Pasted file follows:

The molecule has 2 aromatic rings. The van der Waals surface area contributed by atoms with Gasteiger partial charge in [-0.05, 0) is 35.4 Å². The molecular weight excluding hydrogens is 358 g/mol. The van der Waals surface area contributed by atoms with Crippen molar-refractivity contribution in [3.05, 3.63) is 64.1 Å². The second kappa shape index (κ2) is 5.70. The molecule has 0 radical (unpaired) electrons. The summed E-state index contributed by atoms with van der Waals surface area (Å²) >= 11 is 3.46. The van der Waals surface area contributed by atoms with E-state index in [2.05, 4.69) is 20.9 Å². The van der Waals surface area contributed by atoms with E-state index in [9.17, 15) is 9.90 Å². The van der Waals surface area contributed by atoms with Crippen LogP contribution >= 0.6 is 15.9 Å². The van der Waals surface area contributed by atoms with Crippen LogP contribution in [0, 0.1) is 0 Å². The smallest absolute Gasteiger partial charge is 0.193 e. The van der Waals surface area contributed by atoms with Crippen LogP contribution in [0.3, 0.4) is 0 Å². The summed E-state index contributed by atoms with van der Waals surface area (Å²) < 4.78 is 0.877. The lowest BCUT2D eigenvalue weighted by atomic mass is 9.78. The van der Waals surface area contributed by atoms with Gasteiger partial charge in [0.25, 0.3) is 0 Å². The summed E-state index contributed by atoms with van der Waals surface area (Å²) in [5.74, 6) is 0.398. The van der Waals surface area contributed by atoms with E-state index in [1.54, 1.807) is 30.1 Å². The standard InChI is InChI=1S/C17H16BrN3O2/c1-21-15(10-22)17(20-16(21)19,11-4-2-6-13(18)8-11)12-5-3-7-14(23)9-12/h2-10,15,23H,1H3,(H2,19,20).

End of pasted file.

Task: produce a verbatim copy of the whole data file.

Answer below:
The molecule has 2 aromatic rings. The van der Waals surface area contributed by atoms with Gasteiger partial charge in [-0.05, 0) is 35.4 Å². The molecular weight excluding hydrogens is 358 g/mol. The van der Waals surface area contributed by atoms with Crippen molar-refractivity contribution in [3.05, 3.63) is 64.1 Å². The second kappa shape index (κ2) is 5.70. The molecule has 0 radical (unpaired) electrons. The summed E-state index contributed by atoms with van der Waals surface area (Å²) >= 11 is 3.46. The van der Waals surface area contributed by atoms with E-state index in [2.05, 4.69) is 20.9 Å². The van der Waals surface area contributed by atoms with E-state index in [9.17, 15) is 9.90 Å². The van der Waals surface area contributed by atoms with Crippen LogP contribution >= 0.6 is 15.9 Å². The van der Waals surface area contributed by atoms with Crippen LogP contribution in [0, 0.1) is 0 Å². The smallest absolute Gasteiger partial charge is 0.193 e. The van der Waals surface area contributed by atoms with Crippen LogP contribution in [0.3, 0.4) is 0 Å². The summed E-state index contributed by atoms with van der Waals surface area (Å²) < 4.78 is 0.877. The lowest BCUT2D eigenvalue weighted by atomic mass is 9.78. The van der Waals surface area contributed by atoms with Gasteiger partial charge in [0.25, 0.3) is 0 Å². The summed E-state index contributed by atoms with van der Waals surface area (Å²) in [5.74, 6) is 0.398. The van der Waals surface area contributed by atoms with E-state index in [1.54, 1.807) is 30.1 Å². The standard InChI is InChI=1S/C17H16BrN3O2/c1-21-15(10-22)17(20-16(21)19,11-4-2-6-13(18)8-11)12-5-3-7-14(23)9-12/h2-10,15,23H,1H3,(H2,19,20).